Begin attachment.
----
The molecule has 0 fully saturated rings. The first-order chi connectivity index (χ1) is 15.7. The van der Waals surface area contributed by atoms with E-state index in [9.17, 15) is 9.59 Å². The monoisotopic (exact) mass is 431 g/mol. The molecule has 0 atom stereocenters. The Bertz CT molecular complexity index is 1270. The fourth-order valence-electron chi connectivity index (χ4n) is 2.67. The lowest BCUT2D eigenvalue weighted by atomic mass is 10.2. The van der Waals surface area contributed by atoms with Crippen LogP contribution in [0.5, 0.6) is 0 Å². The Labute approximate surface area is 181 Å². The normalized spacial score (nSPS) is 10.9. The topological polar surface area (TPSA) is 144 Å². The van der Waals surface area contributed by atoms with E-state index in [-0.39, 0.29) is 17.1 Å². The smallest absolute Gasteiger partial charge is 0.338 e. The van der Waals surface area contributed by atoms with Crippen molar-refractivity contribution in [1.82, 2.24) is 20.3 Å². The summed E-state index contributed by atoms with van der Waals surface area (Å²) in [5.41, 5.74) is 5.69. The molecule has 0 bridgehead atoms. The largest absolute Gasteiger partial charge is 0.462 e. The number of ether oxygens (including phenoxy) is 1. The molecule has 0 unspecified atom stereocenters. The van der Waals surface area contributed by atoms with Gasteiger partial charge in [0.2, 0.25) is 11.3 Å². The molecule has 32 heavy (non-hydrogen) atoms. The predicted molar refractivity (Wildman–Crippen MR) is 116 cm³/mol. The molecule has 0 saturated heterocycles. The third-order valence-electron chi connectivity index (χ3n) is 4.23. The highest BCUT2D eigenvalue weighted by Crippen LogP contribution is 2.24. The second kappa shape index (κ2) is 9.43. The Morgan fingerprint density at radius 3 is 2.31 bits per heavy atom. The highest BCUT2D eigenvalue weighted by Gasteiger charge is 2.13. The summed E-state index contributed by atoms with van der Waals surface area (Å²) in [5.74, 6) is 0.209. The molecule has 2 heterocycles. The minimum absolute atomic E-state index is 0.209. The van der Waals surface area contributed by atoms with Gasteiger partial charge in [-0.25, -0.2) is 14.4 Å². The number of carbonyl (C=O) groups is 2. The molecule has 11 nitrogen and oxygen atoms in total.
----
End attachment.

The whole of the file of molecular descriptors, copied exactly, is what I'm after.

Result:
The molecule has 0 fully saturated rings. The first-order chi connectivity index (χ1) is 15.7. The van der Waals surface area contributed by atoms with E-state index in [9.17, 15) is 9.59 Å². The monoisotopic (exact) mass is 431 g/mol. The molecule has 0 atom stereocenters. The Bertz CT molecular complexity index is 1270. The fourth-order valence-electron chi connectivity index (χ4n) is 2.67. The lowest BCUT2D eigenvalue weighted by atomic mass is 10.2. The van der Waals surface area contributed by atoms with Crippen LogP contribution in [0.5, 0.6) is 0 Å². The Labute approximate surface area is 181 Å². The normalized spacial score (nSPS) is 10.9. The topological polar surface area (TPSA) is 144 Å². The van der Waals surface area contributed by atoms with E-state index in [-0.39, 0.29) is 17.1 Å². The smallest absolute Gasteiger partial charge is 0.338 e. The van der Waals surface area contributed by atoms with Crippen molar-refractivity contribution in [1.82, 2.24) is 20.3 Å². The summed E-state index contributed by atoms with van der Waals surface area (Å²) in [5.41, 5.74) is 5.69. The molecule has 0 bridgehead atoms. The largest absolute Gasteiger partial charge is 0.462 e. The number of ether oxygens (including phenoxy) is 1. The molecule has 0 unspecified atom stereocenters. The van der Waals surface area contributed by atoms with Gasteiger partial charge in [0.2, 0.25) is 11.3 Å². The molecule has 32 heavy (non-hydrogen) atoms. The predicted molar refractivity (Wildman–Crippen MR) is 116 cm³/mol. The molecule has 0 saturated heterocycles. The third-order valence-electron chi connectivity index (χ3n) is 4.23. The highest BCUT2D eigenvalue weighted by Crippen LogP contribution is 2.24. The second kappa shape index (κ2) is 9.43. The Morgan fingerprint density at radius 3 is 2.31 bits per heavy atom. The highest BCUT2D eigenvalue weighted by Gasteiger charge is 2.13. The summed E-state index contributed by atoms with van der Waals surface area (Å²) in [5.74, 6) is 0.209. The molecule has 2 heterocycles. The minimum absolute atomic E-state index is 0.209. The van der Waals surface area contributed by atoms with Gasteiger partial charge in [-0.25, -0.2) is 14.4 Å². The number of carbonyl (C=O) groups is 2. The molecule has 11 nitrogen and oxygen atoms in total.